If April Showers Bring May Flowers, What Do May Flowers Bring? Aromatherapy, of Course!
May 01, 2016 02:02AM
by Nancy Tegan
Aroma = Scent Therapy = Treatment
When given the opportunity, most of us can’t resist burying our faces in flowering jasmine, roses, lavender or an entire bouquet of flowers to breathe in the fragrance. This is basic aromatherapy, but that pure enjoyment of the scent is only part of the magic.
Aromatherapy, also referred to as Essential Oil Therapy, is the art and science of using naturally extracted aromatic essences from plants to promote health in the body, mind and spirit. The French perfumer and chemist Rene-Maurice Gattefosse coined the term “aromatherapie” in 1937 with the publication of his book by the same name.
Essential oils are highly concentrated and made from distilling or extracting the different parts of plants such as flowers, leaves, stalks, bark, rind, roots and stems. They have antioxidant, antimicrobial and anti-inflammatory properties that, among other benefits, can help reduce stress, alleviate depression and increase energy. Lately, these oils are regaining popularity as natural remedies with no side-effects.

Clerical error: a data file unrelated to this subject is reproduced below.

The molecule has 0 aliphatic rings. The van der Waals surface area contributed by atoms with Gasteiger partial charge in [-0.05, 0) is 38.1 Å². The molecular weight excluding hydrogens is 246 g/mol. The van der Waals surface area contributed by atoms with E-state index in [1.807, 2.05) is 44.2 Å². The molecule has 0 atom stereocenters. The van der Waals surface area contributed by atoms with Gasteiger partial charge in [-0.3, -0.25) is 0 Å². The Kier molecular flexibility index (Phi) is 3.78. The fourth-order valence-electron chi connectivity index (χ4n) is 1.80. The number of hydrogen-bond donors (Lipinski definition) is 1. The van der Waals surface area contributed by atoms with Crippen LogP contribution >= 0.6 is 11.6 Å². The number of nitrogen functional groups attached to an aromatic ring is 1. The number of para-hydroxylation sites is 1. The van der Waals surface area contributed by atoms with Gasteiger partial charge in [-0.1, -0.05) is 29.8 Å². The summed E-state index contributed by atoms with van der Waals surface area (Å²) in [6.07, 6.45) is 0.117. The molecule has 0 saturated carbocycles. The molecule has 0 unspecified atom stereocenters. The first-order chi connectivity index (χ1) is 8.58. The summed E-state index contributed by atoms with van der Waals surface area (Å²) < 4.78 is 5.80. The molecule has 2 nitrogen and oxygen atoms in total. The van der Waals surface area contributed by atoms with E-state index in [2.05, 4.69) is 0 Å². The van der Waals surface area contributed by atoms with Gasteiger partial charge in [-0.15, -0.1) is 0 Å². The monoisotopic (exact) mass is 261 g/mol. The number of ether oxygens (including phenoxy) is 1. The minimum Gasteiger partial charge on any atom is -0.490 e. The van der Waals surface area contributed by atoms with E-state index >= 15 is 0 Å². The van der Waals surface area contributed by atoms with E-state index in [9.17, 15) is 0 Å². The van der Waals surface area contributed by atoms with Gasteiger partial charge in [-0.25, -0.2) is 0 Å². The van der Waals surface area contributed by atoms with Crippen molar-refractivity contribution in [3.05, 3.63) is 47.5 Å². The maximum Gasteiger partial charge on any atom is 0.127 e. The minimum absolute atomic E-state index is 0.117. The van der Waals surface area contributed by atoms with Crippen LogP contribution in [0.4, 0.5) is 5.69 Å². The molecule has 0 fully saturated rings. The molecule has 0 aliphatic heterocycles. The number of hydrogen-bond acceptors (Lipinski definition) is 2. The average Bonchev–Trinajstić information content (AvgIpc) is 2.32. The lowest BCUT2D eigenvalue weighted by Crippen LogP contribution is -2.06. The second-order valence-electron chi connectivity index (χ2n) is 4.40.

So, how do they work? On a basic level, these oils stimulate nerves in the nose which send impulses to an area of the brain responsible for memories and emotions. Depending on the oil, these effects can be either stimulating or calming. For example, sprinkling a few drops of lavender oil on your pillow before bedtime has a calming effect, while a few drops of peppermint oil massaged on the back of your neck has a stimulating effect. As massage therapists, we often incorporate essential oils into our healing sessions. We mix the oils with another substance such as oil or lotion, then apply them to the skin.
Below is a recipe that I make and share with my massage clients, friends and family. Enjoy!
Lavender Bath Salts
1 cup Epsom Salts
½ cup Sea Salts
2–3 Tbsp Baking Soda
8 drops Lavender Essential Oil
Mix the salts and soda together. Add oil and stir gently. Store in tightly sealed jars, then use about one-third cup for each bath.
If you are interested in learning more about aromatherapy, the East West College of Natural Medicine offers this training as part of the Massage Therapy Program (MM 32746). Nancy Tegan, B.S., MAEd, LMT, NCBTMB, is the Lead Instructor of this program. The East West College of Natural Medicine is located at 3808 N Tamiami Trail, Sarasota. For more information, call 941-355-9080.